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08.19.09

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Phaedra

Always Comin' New

Can Cavity put Santa Rosa back on the hip-hop map?

By Gabe Meline


Cavity is a 27-year-old rapper from Santa Rosa who's just lost his job (outsourced overseas) and who's using his free time to hit the studio and realize a childhood dream. Growing up, Cavity ingested cassettes by Rakim, N.W.A. and Mac Dre, but none had quite the impact as Forever Hustlin', by Ray Luv. Still the best-known rap album from Santa Rosa, it changed Cavity's perspective about what could be accomplished in a city considered too white and too safe for serious hip-hop, and the earnest rapper still talks about how his hometown can be taken seriously once more.

"We need a major artist to open the door for us again, 'cause I believe the door is closed and it's locked right now," he says. "When we measure up against Oakland or San Francisco, Richmond or other cities, they lookin' at us as if we're from cowtown. We're in the country. We're irrelevant. Lots of people don't even consider us the Bay to begin with."

Never mind that Sonoma County has always been a massively supportive region for hip-hop artists from the Bay Area. This is a place where Andre Nickatina can play every month, where two years' worth of Super Hyphy shows almost always sold out when no other city in the Bay Area was consistently supporting live hip-hop, and yet it's also a place where our homegrown rap artists are underrepresented in an all-too-common form of suburban hypermetropia.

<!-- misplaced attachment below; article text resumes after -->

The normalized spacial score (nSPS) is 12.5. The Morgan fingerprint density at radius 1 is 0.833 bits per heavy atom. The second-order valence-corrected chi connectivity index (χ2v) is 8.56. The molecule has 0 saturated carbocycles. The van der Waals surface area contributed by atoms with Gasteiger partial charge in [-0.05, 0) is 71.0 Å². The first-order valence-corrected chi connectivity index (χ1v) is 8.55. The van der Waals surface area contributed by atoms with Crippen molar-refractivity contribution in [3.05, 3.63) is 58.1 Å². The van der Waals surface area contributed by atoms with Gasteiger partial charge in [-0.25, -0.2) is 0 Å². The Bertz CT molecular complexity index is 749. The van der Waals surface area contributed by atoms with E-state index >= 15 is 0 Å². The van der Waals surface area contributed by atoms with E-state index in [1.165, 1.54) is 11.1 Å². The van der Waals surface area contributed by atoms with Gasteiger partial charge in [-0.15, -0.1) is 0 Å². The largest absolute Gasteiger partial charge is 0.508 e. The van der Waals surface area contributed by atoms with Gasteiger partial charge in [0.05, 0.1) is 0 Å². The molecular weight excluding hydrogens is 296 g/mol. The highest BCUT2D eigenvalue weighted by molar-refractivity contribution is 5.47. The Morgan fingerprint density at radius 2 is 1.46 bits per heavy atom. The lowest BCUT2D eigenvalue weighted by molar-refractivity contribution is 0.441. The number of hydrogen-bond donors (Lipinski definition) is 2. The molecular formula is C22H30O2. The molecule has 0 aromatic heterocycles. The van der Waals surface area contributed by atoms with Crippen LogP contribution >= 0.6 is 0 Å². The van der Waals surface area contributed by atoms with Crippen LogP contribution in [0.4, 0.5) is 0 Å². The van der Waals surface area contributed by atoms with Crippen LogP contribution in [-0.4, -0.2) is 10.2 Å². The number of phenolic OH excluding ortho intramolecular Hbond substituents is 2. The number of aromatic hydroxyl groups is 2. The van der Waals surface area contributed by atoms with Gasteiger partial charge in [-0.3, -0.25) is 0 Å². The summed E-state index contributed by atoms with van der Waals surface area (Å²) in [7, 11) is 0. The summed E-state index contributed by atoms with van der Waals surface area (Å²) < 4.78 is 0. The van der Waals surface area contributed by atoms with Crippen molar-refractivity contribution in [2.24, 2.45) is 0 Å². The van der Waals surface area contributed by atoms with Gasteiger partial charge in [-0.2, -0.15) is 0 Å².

Cavity aims to flip the script back to Santa Rosa, the way Ray Luv did, with his upcoming album If the Lord Say the Same. If "We Ride," "Nutron" and "I'm with It" are any indicators, he'll do it with bona fide party anthems—although Cavity sets down the Patrón for four personal minutes with the honest, emotional "In My Life." ("I just kinda let my soul bleed, you know what I mean?" he explains. "Frustration. That's what that song is.")

This weekend, Cavity plays a huge show in Santa Rosa with E-40, the "Ambassador of the Bay" who brought the hyphy craze to the rest of the country before its quick demise. Bay Area hip-hop has proven its versatility in the past; Cavity sees no reason it can't rise again. "Hip-hop moves with new sound," he assures. "The Bay is very creative. Trendsetters. We're just looking for that new sound."

Cavity plays with E-40, the Jacka, Ant D.O.G., Cellski, Fed-X and others on Saturday, Aug. 22, at the Armory, 1500 Armory Drive, Santa Rosa. 8pm. $30–$40. 510.632.7708.


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